Open-source software development has slowly but steadily made its way into the mainstream software scene. The most significant appeal of open-source software is that it is cheap and reliable thanks to its open code, which makes finding and correcting flaws much easier than in proprietary software.
Also, open-source software solutions allow people other than the software’s original developers to make iterations or customize the software to their requirements. However, any modifications and iterations must align with the licenses of the software in question.
This guide is a good read if you are into open-source software development or modification but are unsure how their intellectual property rights apply.
IP Rights for Open-Source Software Exist
Open-source software refers to software that is freely available for use, modification, and distribution. They are developed by a community of volunteers who input their knowledge and expertise in a collaborative approach to creating high-quality software that keeps evolving and improving.
It is possible to find the source codes used to create the same software customized to perform very different tasks. However, the free-to-modify nature of open-source software does not mean that developers do not have any rights to their creations.
If you identify any infringements on your open-source software IP rights, your first step should be sending a cease and desist letter to the infringer. You can learn more from Heer Law, a leading IP law firm in Canada, if you want a better understanding of open-source software IP rights.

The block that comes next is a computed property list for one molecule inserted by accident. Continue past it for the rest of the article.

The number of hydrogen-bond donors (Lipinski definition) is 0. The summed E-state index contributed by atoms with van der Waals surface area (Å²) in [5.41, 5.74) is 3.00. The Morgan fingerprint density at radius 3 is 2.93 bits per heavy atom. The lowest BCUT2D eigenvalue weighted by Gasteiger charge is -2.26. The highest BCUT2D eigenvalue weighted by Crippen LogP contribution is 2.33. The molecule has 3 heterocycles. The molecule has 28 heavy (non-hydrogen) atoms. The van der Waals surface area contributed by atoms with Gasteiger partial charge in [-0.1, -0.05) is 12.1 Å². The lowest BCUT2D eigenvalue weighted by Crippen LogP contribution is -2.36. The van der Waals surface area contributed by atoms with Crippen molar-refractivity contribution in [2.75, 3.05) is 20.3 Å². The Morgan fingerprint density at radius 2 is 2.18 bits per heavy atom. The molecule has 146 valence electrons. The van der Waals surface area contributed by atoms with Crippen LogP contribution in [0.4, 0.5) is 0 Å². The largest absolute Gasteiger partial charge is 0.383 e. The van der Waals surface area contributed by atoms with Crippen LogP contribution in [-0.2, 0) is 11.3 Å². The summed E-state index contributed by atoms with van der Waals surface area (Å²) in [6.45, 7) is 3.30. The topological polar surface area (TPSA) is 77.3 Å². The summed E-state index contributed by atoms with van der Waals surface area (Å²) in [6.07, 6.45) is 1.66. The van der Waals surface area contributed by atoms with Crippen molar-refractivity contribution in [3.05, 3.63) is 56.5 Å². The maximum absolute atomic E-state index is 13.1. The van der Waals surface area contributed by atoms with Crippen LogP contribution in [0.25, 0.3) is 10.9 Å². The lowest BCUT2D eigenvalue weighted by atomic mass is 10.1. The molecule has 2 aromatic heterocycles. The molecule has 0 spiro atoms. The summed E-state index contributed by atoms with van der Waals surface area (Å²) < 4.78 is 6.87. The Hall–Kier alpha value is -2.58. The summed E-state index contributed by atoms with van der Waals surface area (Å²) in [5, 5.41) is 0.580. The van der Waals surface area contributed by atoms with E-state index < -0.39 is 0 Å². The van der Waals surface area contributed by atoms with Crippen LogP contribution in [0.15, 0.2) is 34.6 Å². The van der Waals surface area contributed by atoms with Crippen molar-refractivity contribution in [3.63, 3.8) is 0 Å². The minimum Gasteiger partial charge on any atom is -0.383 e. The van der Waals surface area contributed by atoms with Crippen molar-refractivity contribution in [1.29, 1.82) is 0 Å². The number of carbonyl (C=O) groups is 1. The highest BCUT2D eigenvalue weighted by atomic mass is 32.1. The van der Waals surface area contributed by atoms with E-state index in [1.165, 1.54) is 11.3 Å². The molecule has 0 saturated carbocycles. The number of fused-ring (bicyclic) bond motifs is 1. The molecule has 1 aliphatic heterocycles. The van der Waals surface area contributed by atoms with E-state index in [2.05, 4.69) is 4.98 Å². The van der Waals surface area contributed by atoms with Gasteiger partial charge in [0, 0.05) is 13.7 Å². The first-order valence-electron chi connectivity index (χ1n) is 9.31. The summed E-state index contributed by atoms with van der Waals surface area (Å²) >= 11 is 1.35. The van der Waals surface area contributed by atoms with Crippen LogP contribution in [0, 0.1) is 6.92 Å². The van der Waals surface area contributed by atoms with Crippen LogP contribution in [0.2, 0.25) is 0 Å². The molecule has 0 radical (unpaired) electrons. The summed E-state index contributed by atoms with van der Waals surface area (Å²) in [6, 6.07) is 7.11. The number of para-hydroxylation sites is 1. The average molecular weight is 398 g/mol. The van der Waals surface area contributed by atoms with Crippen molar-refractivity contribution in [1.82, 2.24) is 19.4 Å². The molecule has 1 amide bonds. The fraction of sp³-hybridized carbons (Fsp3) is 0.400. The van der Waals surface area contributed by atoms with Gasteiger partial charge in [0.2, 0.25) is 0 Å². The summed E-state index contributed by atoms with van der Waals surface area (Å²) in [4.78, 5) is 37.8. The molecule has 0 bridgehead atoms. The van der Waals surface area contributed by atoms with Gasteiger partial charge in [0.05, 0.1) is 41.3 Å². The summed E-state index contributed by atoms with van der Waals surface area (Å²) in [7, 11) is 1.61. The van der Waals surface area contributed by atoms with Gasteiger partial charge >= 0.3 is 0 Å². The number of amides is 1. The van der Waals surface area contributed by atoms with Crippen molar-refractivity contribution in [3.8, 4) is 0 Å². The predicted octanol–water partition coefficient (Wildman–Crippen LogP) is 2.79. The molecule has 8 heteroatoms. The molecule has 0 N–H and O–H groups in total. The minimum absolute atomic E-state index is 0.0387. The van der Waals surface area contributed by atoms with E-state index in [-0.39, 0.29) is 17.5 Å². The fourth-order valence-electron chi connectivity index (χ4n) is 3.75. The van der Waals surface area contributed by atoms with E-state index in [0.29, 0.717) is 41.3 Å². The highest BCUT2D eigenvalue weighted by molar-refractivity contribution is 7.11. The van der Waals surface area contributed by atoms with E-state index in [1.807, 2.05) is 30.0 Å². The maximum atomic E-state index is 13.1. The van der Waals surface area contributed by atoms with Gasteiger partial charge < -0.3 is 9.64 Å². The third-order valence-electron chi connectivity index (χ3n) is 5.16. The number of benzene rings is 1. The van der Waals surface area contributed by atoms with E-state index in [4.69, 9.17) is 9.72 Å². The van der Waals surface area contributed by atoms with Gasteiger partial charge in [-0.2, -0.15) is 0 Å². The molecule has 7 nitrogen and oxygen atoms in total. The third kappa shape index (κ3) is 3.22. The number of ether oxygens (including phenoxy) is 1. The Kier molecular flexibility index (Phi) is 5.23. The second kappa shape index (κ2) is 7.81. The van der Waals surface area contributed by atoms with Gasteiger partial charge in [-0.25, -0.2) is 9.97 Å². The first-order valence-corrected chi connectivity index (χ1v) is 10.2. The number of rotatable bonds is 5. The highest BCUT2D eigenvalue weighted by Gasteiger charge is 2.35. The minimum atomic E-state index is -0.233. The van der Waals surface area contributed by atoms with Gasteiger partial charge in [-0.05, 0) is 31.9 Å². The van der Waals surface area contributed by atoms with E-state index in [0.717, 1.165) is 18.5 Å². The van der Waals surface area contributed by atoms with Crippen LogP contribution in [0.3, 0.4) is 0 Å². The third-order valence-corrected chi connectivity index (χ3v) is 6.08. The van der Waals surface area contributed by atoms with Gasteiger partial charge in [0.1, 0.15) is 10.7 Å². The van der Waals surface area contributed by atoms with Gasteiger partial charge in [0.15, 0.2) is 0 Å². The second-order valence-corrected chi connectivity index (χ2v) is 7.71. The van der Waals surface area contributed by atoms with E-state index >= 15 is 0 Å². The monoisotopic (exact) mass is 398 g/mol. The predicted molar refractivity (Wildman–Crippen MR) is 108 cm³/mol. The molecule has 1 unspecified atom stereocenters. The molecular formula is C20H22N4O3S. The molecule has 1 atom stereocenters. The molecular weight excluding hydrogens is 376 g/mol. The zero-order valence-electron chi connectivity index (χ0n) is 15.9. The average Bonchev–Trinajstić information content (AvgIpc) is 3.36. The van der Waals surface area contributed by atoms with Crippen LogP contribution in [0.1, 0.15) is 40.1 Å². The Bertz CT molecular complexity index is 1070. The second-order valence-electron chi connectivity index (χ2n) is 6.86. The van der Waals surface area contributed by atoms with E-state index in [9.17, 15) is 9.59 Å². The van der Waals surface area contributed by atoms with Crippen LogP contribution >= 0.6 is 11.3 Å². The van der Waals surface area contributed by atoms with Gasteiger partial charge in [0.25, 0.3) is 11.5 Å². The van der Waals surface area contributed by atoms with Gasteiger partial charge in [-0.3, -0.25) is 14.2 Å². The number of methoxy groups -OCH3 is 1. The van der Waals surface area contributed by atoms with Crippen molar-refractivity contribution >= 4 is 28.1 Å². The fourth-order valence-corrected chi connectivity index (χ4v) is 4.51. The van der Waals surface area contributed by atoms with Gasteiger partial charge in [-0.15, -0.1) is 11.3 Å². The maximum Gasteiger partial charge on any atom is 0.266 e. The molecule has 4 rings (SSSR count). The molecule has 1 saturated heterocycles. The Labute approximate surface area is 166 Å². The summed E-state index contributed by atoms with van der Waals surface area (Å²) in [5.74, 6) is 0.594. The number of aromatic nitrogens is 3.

Here are some IP rights that relate to open-source software that you need to be aware of as an open-source software developer or if you use open-source software.
Copyright law applies to open-source software like other software and creative works of art. Copyrights to the original code belong to the person or entity that created the code. Under normal circumstances, the copyright holder would have exclusive rights to profit from their code.
But in open-source software, the copyright holder grants the rights to users who can make iterations of the software solution. Developers that modify the software may have a copyright to their modification and even sell their software versions.
However, it’s always important to understand software licensing agreements before making modifications to ensure you do not violate the developer’s rights.
Codes used in developing a computer program are not registrable as patents. But there are circumstances where patent protections may apply to the software. A classic example is if the computer code is a new algorithm or a new way of solving problems.
But patenting such an open-source software solution would defeat the purpose of having it as open-source software. However, patenting inventions created using open-source software makes perfect sense.
Trademarks are product or service identifiers that include names, phrases, symbols, or sounds. If the trademarks of open-source software are registered by the original creators of the code used in the open software, it would be illegal to use them to promote your product.
In the same way, it would be illegal for other entities to use your trademarks if you are the original creator of the software.
Some open-source software licenses allow users to use different brand names for their iterations as long as they satisfy the requirements set out in the open-source license. In most cases, the condition is to give proper attribution to the original code developers and make the improvement public under the same license.
Where to Register IPs for Your Open-Source Software
Countries have different approaches to IP laws. The laws also stipulate the governmental bodies tasked with overseeing IP rights registration. The Canadian Intellectual Property Office has the constitutional mandate of registering IPs in Canada.
There are two main options for applying for IP registration, through CIPO’s online portal or by visiting their office in person. But you could also register through an agency specializing in IP registration or get the help of an IP lawyer.
The last option is the most preferred since not many people know the legal aspects of IP registration. While it may be costlier than a DIY, you will get through the process with fewer problems and much faster.